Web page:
So your dog is stuck in an x-pen all day. You've played the games on the games page, you've patted your dog until your arms are ready to fall off ... isn't there anything else you can do to distract or entertain your poor bored dog? Here are some ideas:

Marrow bones

We couldn't have gotten through Kodi's two recoveries without marrow bones. I don't even know if we could get through the normal routine NOW without them! We give each dog a marrow bone straight from the freezer before we leave for work each day. A big raw marrow bone gives dogs sparkly clean white teeth (you won't believe the difference), exercises their jaws, provides some nutrition in the marrow, and best of all, most dogs are CRAZY about them and will stay busy for hours!

Why raw? Why not? Unless your dog has a compromised immune system, his system will be able to handle raw bones just fine. Note that we're talking about knuckle or femur bones here, where the dog will eat the attached cartilage, meat and marrow but not the actual bone. This is different than a raw-bones diet (which we also feed our dogs). Look for good-sized bones (too big to fit entirely inside your dog's mouth), and the more cartilage and meat attached the better. Cut off any large chunks of fat. If your dog hasn't had marrow bones before, give him one under supervision, and watch for any stomach upset that might follow -- the marrow is very rich and your dog may need time to adjust to it.

Note that some dogs are such aggressive chewers that they can eventually wear down their teeth on marrow bones. It's also possible for an especially aggressive chewer to split or crack off pieces of a marrow bone. If this sounds like your dog, give marrow bones only under close supervision and be sure to remove the bone as soon as he's gotten the meat and marrow off of it.

Find marrow bones at your local grocery (often labeled as "soup bones") or at a butcher shop. Many butchers will cut the bones to any size you like -- sometimes the ones they put out are too small for large breed dogs.


By now I think every dog owner in the United States probably owns a Kong but just in case, here's a quick write-up. This is the dog toy to end all dog toys. You can throw it, play fetch with it, or just let your dog chew on it, but because Kongs are hollow inside, the best use is as a distraction for a bored dog. You can stuff a Kong with anything.

Here's one recommendation: Put a few small, smelly treats in the Kong (liver, cubes of cheese). Now stick in a couple of dog biscuits and wedge them in so they won't fall out on their own. Smear some peanuut butter across the top and present your stunned dog with this Holy Grail of treat-dom. Some dogs will work for hours to extract almost anything from a Kong, no matter how tightly it's wedged in there, while others will give up after a few tries. It's only fun if your dog is eventually successful, so don't be too overzealous with cramming stuff in there if your dog can't get it out. (Kodi has been known to THROW the Kong at us if he can't extract all the goodies. He will also take it to the top of the stairs and fling it down, trying to bounce the treats out.)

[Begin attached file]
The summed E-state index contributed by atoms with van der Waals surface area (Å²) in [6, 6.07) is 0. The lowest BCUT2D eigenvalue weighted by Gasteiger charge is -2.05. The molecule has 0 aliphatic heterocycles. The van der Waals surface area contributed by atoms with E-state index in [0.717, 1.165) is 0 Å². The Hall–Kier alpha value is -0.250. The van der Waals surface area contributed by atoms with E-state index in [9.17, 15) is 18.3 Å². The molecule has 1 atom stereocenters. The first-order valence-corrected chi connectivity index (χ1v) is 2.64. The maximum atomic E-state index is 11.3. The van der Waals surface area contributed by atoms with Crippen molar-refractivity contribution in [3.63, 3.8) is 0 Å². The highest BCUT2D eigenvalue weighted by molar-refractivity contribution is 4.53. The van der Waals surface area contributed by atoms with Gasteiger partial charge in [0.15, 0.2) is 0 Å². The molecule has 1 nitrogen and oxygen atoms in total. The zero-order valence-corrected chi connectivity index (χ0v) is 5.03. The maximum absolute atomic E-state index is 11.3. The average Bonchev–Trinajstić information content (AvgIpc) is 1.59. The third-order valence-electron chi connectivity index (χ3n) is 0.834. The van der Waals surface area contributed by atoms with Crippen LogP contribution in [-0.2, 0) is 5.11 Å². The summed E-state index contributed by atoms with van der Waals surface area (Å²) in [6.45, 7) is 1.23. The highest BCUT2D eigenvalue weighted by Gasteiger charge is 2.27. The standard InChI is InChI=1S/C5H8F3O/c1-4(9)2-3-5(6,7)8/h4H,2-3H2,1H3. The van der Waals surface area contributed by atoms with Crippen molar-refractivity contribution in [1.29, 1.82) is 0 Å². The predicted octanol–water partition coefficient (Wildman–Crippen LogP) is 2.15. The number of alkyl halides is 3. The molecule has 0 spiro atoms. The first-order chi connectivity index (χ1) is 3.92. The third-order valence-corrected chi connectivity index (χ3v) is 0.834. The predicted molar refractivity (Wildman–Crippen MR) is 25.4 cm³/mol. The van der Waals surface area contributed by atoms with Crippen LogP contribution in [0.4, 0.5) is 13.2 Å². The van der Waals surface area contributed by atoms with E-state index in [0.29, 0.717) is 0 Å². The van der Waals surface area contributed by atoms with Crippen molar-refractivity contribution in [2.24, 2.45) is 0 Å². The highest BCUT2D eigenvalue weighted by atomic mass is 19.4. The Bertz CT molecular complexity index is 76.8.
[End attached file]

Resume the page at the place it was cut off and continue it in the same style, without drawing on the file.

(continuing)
You can fill a Kong with peanut butter or cream cheese and then freeze it for a frozen treat -- perfect to give your dog before you leave the house for work. Or fill a Kong with your dog's daily food ration, top it off with wedged-in biscuits or frozen peanut butter, and let him work for his dinner for a change.

Here's where to buy a Kong online (any local pet supply shop will also have them):

  • Petsmart

    Kong alternatives include the Buster cube (a plastic square you fill with kibble or small hard treats -- as the dog pushes the square around the treats fall out), the biscuit ball and goodie ships. All are available at Dogwise:

  • Best-selling toys at Dogwise

    Refillable stuffed toys

    This new category of toys is similar to the Kong but different enough that I wanted to call special attention to them. If you've "been there -- done that" with the whole Kong routine and think there's nothing new in that arena, this is something you'll be interested in.

    The first one we tried is called a "Tennis Tummy." Wish I'd found these earlier, during the first part of Kodi's recoveries. It would have been wonderful at keeping him occupied. He's an expert at extracting goodies from buster cubes, Kongs (no matter how tightly I wedge treats in there), and can even twist the lid off an empty plastic jar of peanut butter, but this had him stumped! It's shaped like an elephant (or a cat or dog, they sell different ones) with two tennis balls in its belly. There's a strip of Velcro down the animal's back. The first time we used it, I threw some treats in with the tennis balls, smooshed together the Velcro, and figured Kodi would be able to extract the treats within a couple of minutes. No sir. He and Maddie took turns mauling the toy to death for a TWO HOUR period, until my husband took pity on them and opened the Velcro a little. What bliss to see the dogs so busy-busy, chewing and tugging and working, all by themselves!

    Between the two dogs repeatedly chewing and tearing at the toys, the tennis tummies haven't had the longest lifespans (once they get a good-sized hole the treats just fall out), but honestly, the price of a toy is worth it just for that first episode! I ordered my tennis tummy from J&B Wholesale but here's another site that has them:

  • Tennis Tummies

    The smart, similar "Material Dog" toys have a removeable inner padding (which squeaks). If your dog likes squeaky things then you're set to go ... but you can also take out the squeaker, fill the inside of the toy with treats and Velcro it up!

    Get 'em at Dogwise:

  • Material Dog toys